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Comment Re:Wait (Score 1) 277

A dishwasher isn't a robot in the sense clearly intended.

And it doesn't wipe dishes, including difficult to clean pots and pants, or other non-dishwasher safe dish wear, which is really where the demand is coming from.

If you want to get pedantic, what people want is a dishwasher that can wash every type of dish you'd ever need to wash, at every level of dirtiness. Now that we're approaching something that would have to have the ability to manipulate dishes and make decisions on what to use and how to clean those dishes, you have something a lot more like a robot than a dishwasher.

Comment Re:Jews, blacks, and the disabled not welcome (Score 1) 197

The medium makes it different. Anybody can read that magazine and see those ads. In Facebook's case, the technology is such that just anybody CANNOT see those ads. You might have a decent argument if the publisher of that magazine had a reliable way of ensuring that young women who wanted to read that magazine were physically obstructed from doing so.

Facebook anonymizes the targeting parameters for advertising, but on the serving end, they're not showing ads when older men are *likely* to be reading, they're serving ads to people they actually know are only older men (to a reliable enough degree that it's true for all intents and purposes.)

Comment Not "fake" (Score 1) 96

I would not use real data to open such an account. That does not make the account fake, just inaccurate. Calling it fake is just to add drama and justify their big brother demand for our personal data. I think you have got to be insane to publish all your personal data in the open for someone else to make profit from.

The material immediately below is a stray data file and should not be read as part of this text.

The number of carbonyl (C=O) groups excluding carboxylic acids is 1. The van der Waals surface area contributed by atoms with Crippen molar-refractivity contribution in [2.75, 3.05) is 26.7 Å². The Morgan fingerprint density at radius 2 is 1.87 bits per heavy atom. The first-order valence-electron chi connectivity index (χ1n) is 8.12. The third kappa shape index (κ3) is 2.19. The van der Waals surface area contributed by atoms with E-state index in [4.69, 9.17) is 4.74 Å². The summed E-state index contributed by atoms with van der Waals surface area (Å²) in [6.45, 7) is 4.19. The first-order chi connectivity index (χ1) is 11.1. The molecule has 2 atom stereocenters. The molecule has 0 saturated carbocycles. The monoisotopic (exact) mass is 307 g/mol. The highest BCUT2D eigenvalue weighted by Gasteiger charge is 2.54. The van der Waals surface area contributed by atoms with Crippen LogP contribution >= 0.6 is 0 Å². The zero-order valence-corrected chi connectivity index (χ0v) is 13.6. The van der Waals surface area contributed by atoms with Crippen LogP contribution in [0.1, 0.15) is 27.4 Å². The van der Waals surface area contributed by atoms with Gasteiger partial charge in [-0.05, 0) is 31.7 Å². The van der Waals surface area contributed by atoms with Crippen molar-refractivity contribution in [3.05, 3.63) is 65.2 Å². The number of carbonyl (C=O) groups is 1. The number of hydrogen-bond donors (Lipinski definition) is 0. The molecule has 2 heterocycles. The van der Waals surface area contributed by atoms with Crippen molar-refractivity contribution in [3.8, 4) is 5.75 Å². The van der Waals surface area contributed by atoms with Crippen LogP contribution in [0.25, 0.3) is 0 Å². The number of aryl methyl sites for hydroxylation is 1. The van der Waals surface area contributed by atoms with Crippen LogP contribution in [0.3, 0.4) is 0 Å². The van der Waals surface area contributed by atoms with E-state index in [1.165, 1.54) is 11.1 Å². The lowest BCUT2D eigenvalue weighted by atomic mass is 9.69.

Comment Really? (Score 2) 335

"Why do drivers keep making the same mistakes? It looks like eight of the top ten causes of death on the highway are the same as they were in 2013."

Um because this shit is difficult, and if you don't know anything about it, it's easy to ask vapid generalized questions that seem meaningful.

Comment Re: Why is this necessary? (Score 1) 123

It's not that complicated. The cost he cited above is measured in lives, and science permits as to determine a fairly accurate number of how many people die from pollution. Without even trying to attach an economic cost to that, that's just a specific number of people dying. I mean, your question amounts to, "Yeah but, how do we knowwwww mannnn? How to we really knowwww?" *rolls eyes*

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